1. Robust functionality is key. To meet the enterprise personalization objectives of the organization, robust and sophisticated functionality is a must. The solution must be able to easily integrate with your existing business systems — from legacy and CRM to the disparate information management systems in various LOBs — and it should streamline the process of creating personalized communications. It must make it easy to develop and deploy new document applications, and it must allow you to get to market on a timely basis with relevant information and targeted offers.
To ensure consistency across all enterprise output, the solution should let you create any type of document quickly and easily. It should track what materials went out, when they were sent and to whom, as well as customer responses to offers and requests for information. Subsequent communications should be automated so that your interactions are always relevant and meaningful.
2. Look for flexibility that allows you to grow. It is imperative to find a solution flexible enough to meet your current business requirements as well as future needs that you might not even know of yet. You must feel confident that the vendor you select is a technology leader and will be a true partner, listening to and accounting for your needs through solution enhancements.
3. Think big, but proceed in manageable, prioritized phases. Think big, but start with mission-critical communications like bills, notices and other important correspondence. Ensure the solution provides a collaborative authoring environment and meets the needs and varying usability requirements of every department that will use it, from marketing to operations to IT.
Ensure that the solution provider offers flexible and comprehensive training and consulting services, especially for LOB staff, marketing and customer service — they should be your biggest users. Then, consider the applications and needs of suppliers, consultants and outside salespeople, all of whom have a stake in the company’s success.
4. Deliver the right information through the right channel. An effective enterprise personalization solution needs multichannel delivery capabilities, allowing you to quickly build document applications that can be driven from any originating system and delivered to internal or external customers, through any channel.
For example, an outside sales rep might need to access product information from several corporate systems to quickly create a customized document to hand to the customer — on the spot. And don’t forget the growing group of customers that want on-demand personalized and relevant information directly from your Web site.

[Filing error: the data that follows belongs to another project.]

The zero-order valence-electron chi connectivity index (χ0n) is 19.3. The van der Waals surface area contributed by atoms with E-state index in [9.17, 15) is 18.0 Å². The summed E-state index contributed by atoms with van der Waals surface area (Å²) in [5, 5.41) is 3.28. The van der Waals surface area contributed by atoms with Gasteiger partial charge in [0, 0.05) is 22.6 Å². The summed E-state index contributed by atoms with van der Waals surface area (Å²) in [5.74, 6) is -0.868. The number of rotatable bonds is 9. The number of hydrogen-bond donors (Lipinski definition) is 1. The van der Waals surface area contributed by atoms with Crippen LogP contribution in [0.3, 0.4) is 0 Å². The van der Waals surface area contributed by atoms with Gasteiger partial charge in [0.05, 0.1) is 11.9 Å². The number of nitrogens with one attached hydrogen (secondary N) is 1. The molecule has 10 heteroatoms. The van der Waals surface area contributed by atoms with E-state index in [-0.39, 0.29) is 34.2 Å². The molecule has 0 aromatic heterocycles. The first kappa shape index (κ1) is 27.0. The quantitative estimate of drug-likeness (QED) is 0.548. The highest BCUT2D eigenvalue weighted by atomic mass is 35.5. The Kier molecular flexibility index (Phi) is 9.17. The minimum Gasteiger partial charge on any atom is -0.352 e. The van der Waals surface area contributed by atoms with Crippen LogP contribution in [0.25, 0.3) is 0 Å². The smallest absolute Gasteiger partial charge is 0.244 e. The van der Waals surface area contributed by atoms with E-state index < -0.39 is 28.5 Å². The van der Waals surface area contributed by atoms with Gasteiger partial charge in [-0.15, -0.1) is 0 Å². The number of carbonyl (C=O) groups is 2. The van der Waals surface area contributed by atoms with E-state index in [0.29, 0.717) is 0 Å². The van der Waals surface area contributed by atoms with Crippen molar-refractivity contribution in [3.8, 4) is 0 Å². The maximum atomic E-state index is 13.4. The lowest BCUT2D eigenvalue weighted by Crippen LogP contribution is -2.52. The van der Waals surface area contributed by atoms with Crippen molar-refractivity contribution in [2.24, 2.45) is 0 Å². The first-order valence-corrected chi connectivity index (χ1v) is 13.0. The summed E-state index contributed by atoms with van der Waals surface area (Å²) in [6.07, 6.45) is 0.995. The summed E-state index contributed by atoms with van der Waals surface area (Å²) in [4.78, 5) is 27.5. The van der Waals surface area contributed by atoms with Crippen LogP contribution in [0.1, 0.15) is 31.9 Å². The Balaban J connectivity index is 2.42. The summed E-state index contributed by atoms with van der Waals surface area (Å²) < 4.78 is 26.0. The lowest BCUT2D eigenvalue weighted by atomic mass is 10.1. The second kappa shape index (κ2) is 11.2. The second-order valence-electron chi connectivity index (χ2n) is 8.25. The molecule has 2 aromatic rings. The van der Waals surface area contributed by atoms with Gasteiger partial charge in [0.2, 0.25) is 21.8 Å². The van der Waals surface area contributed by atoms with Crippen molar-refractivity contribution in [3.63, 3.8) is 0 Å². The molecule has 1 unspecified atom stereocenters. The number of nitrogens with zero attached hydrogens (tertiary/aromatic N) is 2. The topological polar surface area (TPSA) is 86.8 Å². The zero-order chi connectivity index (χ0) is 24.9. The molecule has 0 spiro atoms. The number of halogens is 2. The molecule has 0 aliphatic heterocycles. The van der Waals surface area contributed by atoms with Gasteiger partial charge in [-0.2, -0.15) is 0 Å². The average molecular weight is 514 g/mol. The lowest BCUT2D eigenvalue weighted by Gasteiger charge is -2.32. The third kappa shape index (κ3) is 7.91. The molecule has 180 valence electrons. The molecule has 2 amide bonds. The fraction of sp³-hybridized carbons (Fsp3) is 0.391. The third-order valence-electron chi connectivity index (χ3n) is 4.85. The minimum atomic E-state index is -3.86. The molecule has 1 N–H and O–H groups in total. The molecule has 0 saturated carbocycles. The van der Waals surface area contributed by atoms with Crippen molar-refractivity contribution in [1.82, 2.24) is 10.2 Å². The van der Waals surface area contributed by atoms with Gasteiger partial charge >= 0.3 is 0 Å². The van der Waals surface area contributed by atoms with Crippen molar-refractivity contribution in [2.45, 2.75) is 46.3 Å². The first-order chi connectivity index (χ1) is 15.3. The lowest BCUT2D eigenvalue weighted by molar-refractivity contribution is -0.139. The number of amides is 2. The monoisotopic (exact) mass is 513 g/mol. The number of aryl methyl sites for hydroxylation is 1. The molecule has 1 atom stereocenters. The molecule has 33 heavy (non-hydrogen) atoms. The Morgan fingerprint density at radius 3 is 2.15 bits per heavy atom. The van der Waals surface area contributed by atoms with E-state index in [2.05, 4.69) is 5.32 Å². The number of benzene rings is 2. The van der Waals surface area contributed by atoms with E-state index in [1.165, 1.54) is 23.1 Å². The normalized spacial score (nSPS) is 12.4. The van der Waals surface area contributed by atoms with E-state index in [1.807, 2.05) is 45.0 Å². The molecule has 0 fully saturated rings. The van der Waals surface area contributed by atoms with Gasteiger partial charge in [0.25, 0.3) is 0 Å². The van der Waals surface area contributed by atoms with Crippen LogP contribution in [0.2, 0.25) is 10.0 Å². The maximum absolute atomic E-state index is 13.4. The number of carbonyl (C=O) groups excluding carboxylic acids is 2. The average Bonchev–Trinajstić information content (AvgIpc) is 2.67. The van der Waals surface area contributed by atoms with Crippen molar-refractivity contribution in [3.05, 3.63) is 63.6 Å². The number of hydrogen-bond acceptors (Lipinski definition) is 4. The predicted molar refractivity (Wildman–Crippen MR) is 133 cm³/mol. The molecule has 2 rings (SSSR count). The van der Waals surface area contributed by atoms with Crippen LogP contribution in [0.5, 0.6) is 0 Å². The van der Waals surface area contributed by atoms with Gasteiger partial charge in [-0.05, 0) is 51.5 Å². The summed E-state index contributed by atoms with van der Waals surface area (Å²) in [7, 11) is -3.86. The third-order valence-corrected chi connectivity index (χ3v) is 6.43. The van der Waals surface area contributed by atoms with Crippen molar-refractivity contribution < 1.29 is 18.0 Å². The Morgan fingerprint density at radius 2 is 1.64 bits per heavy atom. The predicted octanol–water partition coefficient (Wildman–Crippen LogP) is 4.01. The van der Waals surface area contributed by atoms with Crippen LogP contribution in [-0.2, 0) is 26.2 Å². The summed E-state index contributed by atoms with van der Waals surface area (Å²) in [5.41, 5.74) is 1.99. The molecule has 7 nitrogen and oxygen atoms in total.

5. Differentiate communications. Smart companies focus on creative ways to retain and grow top-tier customers, drive down the cost of communicating with the middle tier and minimize the resources spent on the least valuable customers. Look for a solution that automates the process of differentiating communications based on different customer categories and lets you manage personalized content for cross-sell and upsell opportunities on routine business correspondence.
The solution also should prioritize which messages are included in a document to maximize use of valuable real estate and have automated cost-control features to ensure you stay within budget.
The benefits are quantifiable — in more ways than one. The right enterprise personalization solution can provide the foundation to strengthen relationships with customers across all contact points — print, electronic and interactive. And because it provides a single, streamlined solution that uses the most up-to-date information, communications are consistent, reach customers faster and are relevant to their interests.
By providing a whole view of the customer, companies can use mission-critical documents — like statements, bills, enrollment kits and correspondence — to cross-sell and upsell products and services, and LOBs can reinforce brand identity and representation of the organization.
Companies that have implemented a successful enterprise personalization solution reduce customer churn, enjoy stronger brand identity, reduce the cost of creating and delivering customer communications and introduce new products and services to a customer base more willing to buy. The payoff can be substantial: For many large companies, being more efficient and providing more effective communications can drive millions of dollars to the bottom line.